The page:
The Kantian ethical position, especially as represented in Alan Donagan, rejects the possibility of unavoidable blameworthiness. Donagan also holds that morality is learned by participation. But consider: there must be some first instance of an agent’s being held blameworthy. To hold the agent blameworthy in that instance supposes that the agent could have known what morality required so as to be able to avoid blameworthiness. But before experiencing blameworthiness the agent can have no real understanding of the significance of morality’s (...)
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  43. For Community's Sake: A (Self-Respecting) Kantian Account of Forgiveness.Kate A. Moran - forthcoming - Proceedings of the XI International Kant-Kongress.
    This paper sketches a Kantian account of forgiveness and argues that it is distinguished by three features. First, Kantian forgiveness is best understood as the revision of the actions one takes toward an offender, rather than a change of feeling toward an offender. Second, Kant’s claim that forgiveness is a duty of virtue tells us that we have two reasons to sometimes be forgiving: forgiveness promotes both our own moral perfection and the happiness of our moral community. Third, we have (...)
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  44. What Romance Could Not Be.Neil Delaney - 2010 - American Catholic Philosophical Quarterly 84 (3):589-598.
    This essay makes a number of distinctions between the motives of love and of duty, and argues that ideally they act in concert so as to generate constancy in loving relations. The essay revolves around a case in which a husband or wife is tempted to infidelity. It is argued that resistance to the temptation is optimally grounded in love for the spouse rather than simply in a duty to resist initiated perhaps through promise or vow. This is not, however, (...)
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  45. Forgiveness and Revenge. By Trudy Govier. [REVIEW]William O. Stephens - 2003 - Essays in Philosophy 4 (2).
    Govier conceives of forgiveness as “a process of overcoming attitudes of resentment and anger that may persist when one has been injured by wrongdoing” (viii). She offers an account of bilateral, unilateral, and mutual forgiveness. Her work has pronounced political import in that she argues that attitudes and dispositions can be attributed to groups, that groups can suffer harm, and that groups can be responsible agents of wrongdoing. As a consequence, Govier contends that groups can forgive. Her method is to (...)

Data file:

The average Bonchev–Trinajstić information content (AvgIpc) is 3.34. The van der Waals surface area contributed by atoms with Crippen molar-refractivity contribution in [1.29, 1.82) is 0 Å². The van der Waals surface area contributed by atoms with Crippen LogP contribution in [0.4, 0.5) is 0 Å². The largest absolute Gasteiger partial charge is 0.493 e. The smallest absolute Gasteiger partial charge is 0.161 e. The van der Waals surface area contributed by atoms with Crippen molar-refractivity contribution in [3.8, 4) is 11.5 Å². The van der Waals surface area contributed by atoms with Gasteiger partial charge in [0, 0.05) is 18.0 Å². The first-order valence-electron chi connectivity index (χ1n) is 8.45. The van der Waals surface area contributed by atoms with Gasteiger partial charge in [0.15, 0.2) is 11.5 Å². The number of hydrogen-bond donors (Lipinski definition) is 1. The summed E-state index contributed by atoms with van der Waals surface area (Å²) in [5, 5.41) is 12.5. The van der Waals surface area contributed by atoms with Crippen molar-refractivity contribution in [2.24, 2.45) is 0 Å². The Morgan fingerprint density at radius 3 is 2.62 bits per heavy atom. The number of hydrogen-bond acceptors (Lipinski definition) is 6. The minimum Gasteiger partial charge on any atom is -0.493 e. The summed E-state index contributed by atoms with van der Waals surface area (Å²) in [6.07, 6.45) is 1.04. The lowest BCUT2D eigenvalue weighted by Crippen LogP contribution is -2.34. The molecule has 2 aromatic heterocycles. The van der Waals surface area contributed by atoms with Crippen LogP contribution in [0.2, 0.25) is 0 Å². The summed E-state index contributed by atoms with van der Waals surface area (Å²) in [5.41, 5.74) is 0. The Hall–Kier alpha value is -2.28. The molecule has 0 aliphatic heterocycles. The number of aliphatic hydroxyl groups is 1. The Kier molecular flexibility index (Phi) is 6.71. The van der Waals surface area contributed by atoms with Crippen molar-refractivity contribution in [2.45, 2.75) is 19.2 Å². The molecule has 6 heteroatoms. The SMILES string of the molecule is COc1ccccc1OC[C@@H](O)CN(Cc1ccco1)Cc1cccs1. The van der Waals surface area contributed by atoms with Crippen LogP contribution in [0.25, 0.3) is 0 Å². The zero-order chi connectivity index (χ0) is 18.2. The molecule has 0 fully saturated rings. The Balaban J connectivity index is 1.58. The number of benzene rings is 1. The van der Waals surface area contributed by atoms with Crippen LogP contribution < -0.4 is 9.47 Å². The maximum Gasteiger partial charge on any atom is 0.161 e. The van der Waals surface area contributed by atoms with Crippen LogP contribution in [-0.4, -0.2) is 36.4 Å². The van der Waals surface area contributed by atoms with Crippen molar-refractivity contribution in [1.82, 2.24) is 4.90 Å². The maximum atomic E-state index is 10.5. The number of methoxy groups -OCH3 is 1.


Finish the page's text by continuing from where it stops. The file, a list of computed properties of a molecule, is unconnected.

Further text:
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  46. A note on Alienation.John Holloway - 1997 - Historical Materialism 1 (1):146-149.
    There are two different ways of understanding alienation: as a condition and as a struggle. On this distinction turns the whole theory and practice of Marxism.
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  47. Charles Griswold, Forgiveness: A Philosophical Exploration: New York: Cambridge University Press, 2007, 242 pp. ISBN 978-0-521-70351-2, US $21.99. [REVIEW]Crystal L'Hote - 2010 - Journal of Value Inquiry 44 (2):263-268.
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  48. Multiculturalism and resentment.Duncan Ivison - 2008 - In Duncan Ivison & Geoffrey Brahm Levey (eds.), Political Theory and Australian Multiculturalism. Oxford: Berghan. pp. 129-148.
    There are two kinds of resentment relevant to the politics of multiculturalism today. 1 The first, which is basically Nietzsche’s conception of ressentiment, occurs under conditions in which people are subject to systematic and structural deprivation of things they want (and need), combined with a sense of powerlessness about being able to do anything about it. It manifests itself in terms of a focused anger or hatred towards that group of people who seem to have everything they want, and yet (...)
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Alienation
  1. Internalism from the Ethnographic Stance: From Self-Indulgence to Self-Expression and Corroborative Sense-Making.Matthieu Queloz - forthcoming - Philosophical Quarterly.
    By integrating Bernard Williams’s internalism about reasons with his later thought, this article casts fresh light on internalism and reveals what wider concerns it speaks to. To be consistent with Williams’s later work, I argue, internalism must align with his deference to the phenomenology of moral deliberation and with his critique of ‘moral self-indulgence’. Key to this alignment is the idea that deliberation can express the agent’s motivations without referring to them; and that internalism is not a normative claim, but (...)
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  2. Fitting Inconsistency and Reasonable Irresolution.Simon D. Feldman & Allan Hazlett - 2020 - In Berit Brogaard & Dimitria Electra Gatzia (eds.), The Philosophy and Psychology of Ambivalence: Being of Two Minds. New York, NY: Routledge.
    The badness of having conflicting emotions is a familiar theme in academic ethics, clinical psychology, and commercial self-help, where emotional harmony is often put forward as an ideal. Many philosophers give emotional harmony pride of place in their theories of practical reason.1 Here we offer a defense of a particular species of emotional conflict, namely, ambivalence. We articulate an conception of ambivalence, on which ambivalence is unresolved inconsistent desire (§1) and present a case of appropriate ambivalence (§2), before considering two (...)